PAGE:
Long time no see! I know… I know, but my momma always said, “If you don’t have anything good to say, then don’t say anything at all”. There where a thousand things I could have babbled about, but in this blog, my focus will mostly be on real farm life and the adventures that actually take place with animal, vegetable, and mineral. I will try and subject you to very little of the inner workings of this mad man (No promises though, some of the voices are a bit loud).
We are just three weeks away from moving in, so I figured it would be a good time to start up the information feed again.
In the time since my last post I have had a lot of ideas and issues pop up. I’ve looked into and researched a host of projects and possibilities. You name it I probably spent a little time on it. This is a quick and dirty list of some of those ideas, issues, projects, and possibilities.
The American Farmer
Sustainable Wood Heat
Pond Maintenance, Naturalization
Wood lot management
Compost and Coverings
Stacked Stone Masonry
Rain Water Utilization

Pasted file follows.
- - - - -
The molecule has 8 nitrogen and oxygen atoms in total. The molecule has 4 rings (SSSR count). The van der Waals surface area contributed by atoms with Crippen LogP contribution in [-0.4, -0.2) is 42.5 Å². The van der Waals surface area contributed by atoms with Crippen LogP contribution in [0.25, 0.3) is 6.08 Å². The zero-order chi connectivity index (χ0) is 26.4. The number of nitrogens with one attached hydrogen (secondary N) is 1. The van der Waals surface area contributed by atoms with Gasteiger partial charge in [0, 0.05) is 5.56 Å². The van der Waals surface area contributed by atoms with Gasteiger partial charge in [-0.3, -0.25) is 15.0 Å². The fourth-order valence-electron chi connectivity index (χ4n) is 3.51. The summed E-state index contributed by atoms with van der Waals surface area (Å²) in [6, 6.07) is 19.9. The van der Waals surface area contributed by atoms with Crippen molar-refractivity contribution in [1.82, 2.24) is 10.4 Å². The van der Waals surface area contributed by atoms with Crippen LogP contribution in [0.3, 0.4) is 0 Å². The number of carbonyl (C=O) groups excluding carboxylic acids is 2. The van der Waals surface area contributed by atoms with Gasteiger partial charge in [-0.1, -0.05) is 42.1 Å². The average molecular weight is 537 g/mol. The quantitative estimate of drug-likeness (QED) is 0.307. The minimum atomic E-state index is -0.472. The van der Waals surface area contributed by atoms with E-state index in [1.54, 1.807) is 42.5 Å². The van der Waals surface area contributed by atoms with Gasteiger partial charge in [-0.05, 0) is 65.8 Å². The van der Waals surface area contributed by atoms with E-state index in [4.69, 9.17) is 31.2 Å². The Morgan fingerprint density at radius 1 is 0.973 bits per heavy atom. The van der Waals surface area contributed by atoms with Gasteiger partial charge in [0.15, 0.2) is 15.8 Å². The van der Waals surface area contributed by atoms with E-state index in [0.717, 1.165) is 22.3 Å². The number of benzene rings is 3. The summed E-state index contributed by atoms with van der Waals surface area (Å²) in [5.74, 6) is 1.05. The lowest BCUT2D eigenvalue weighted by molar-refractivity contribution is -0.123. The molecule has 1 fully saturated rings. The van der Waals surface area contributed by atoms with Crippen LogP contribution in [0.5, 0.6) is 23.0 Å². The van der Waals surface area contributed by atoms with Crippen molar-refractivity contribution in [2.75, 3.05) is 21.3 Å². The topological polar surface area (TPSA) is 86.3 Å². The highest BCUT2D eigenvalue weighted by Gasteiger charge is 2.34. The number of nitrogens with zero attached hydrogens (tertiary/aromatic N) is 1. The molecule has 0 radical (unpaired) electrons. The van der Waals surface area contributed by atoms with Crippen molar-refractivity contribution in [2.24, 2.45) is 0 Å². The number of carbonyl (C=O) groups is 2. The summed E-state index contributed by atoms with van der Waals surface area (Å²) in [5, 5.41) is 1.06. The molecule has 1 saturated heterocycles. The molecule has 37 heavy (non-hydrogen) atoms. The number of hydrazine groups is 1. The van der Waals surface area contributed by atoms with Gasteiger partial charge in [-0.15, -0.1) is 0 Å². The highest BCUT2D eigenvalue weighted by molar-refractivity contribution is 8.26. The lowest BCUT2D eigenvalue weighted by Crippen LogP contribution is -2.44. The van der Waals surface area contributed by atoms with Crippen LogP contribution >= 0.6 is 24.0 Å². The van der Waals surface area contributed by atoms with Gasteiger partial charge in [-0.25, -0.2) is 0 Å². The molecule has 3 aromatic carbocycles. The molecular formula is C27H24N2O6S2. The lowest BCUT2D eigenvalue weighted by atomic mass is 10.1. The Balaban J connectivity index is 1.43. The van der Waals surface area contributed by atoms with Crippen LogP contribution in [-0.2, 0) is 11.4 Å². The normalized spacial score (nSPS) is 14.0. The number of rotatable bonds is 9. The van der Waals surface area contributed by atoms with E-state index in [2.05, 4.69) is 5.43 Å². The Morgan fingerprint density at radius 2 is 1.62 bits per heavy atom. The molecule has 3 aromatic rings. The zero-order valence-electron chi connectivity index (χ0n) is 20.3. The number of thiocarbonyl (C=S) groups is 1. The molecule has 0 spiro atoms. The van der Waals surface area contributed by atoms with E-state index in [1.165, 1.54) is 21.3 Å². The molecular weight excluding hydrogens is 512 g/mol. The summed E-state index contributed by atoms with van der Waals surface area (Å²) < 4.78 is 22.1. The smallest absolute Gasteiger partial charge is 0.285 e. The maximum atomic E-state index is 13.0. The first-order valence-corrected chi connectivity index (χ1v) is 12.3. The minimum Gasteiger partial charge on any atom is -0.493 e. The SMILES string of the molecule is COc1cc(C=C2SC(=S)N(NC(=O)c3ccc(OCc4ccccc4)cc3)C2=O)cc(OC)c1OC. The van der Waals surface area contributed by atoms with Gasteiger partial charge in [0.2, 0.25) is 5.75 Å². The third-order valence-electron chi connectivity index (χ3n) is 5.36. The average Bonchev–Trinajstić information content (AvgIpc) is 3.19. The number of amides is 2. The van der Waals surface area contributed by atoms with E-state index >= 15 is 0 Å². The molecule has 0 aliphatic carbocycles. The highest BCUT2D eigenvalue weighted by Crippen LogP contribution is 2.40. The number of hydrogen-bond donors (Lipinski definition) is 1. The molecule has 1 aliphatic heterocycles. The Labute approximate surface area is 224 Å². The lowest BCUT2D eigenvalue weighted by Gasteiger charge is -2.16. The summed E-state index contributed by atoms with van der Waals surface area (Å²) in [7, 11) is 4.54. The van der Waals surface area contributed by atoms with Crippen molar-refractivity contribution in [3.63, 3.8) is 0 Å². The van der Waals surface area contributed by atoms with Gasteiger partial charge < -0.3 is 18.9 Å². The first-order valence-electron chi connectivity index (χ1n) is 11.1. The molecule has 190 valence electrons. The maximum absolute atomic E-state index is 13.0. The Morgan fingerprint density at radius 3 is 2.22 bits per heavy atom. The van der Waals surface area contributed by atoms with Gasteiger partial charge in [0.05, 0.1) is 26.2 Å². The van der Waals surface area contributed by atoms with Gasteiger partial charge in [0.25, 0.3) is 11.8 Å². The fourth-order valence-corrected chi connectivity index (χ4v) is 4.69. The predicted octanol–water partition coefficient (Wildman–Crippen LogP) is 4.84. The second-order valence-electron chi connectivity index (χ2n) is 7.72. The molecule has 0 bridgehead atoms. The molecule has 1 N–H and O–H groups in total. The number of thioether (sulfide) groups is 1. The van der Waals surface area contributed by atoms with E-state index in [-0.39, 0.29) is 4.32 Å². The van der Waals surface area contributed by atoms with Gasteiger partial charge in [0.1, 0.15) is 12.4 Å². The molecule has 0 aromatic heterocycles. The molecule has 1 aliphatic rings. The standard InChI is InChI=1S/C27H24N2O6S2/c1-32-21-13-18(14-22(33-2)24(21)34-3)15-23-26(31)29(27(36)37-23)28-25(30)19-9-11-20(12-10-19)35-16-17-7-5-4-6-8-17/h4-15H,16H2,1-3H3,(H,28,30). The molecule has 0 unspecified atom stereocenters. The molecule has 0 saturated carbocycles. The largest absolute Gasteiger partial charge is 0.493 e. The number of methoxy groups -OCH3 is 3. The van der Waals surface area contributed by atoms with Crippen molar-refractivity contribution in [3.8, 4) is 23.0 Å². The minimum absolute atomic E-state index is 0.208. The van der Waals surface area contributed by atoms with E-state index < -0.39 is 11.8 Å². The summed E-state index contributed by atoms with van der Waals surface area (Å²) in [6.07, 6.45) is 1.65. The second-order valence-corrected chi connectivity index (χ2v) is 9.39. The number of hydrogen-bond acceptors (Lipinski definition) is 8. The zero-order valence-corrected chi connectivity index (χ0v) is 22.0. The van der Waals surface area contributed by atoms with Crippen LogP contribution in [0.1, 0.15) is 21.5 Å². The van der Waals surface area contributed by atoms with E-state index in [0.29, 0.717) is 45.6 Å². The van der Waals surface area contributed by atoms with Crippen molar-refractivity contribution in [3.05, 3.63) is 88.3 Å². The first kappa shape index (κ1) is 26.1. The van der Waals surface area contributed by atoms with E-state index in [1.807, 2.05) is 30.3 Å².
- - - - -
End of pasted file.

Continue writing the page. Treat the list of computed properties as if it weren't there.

Pasture Improvement and Quality
Goats, pigs, sheep
This is a list, not exhaustive, of things that we will need to do or may implement. Some of them I will cover in depth in future posts. A few will make the final cut and be implemented on the farm (or at least attempted). Some of them where found to be inapplicable in our situation or just plain bad ideas. If you are curious about one of the topics let me know because I may never actually say much about the inapplicable.
For now we will be putting the bulk of our time and energy into moving in and getting settled into the farm. A lot must be done before spring hits and that is just around the corner. The main farm related project that will take place in the next few weeks is the arrival of the baby chicks and the building of our first chicken tractor. We will photo document the whole process and have plenty to say about our plans and the such. My next post will most likely be a long ramble about the past present and future role of the American farmer.
It has been a long road to get to this point, but it was more than worth it. The days and years to follow should prove to be interesting and comical at the least. And the next few months should be fast and furious. So as my dad has been known to say, “Get in, sit down, hold on and shut up”! (actually you can talk all you want… I have selective hearing).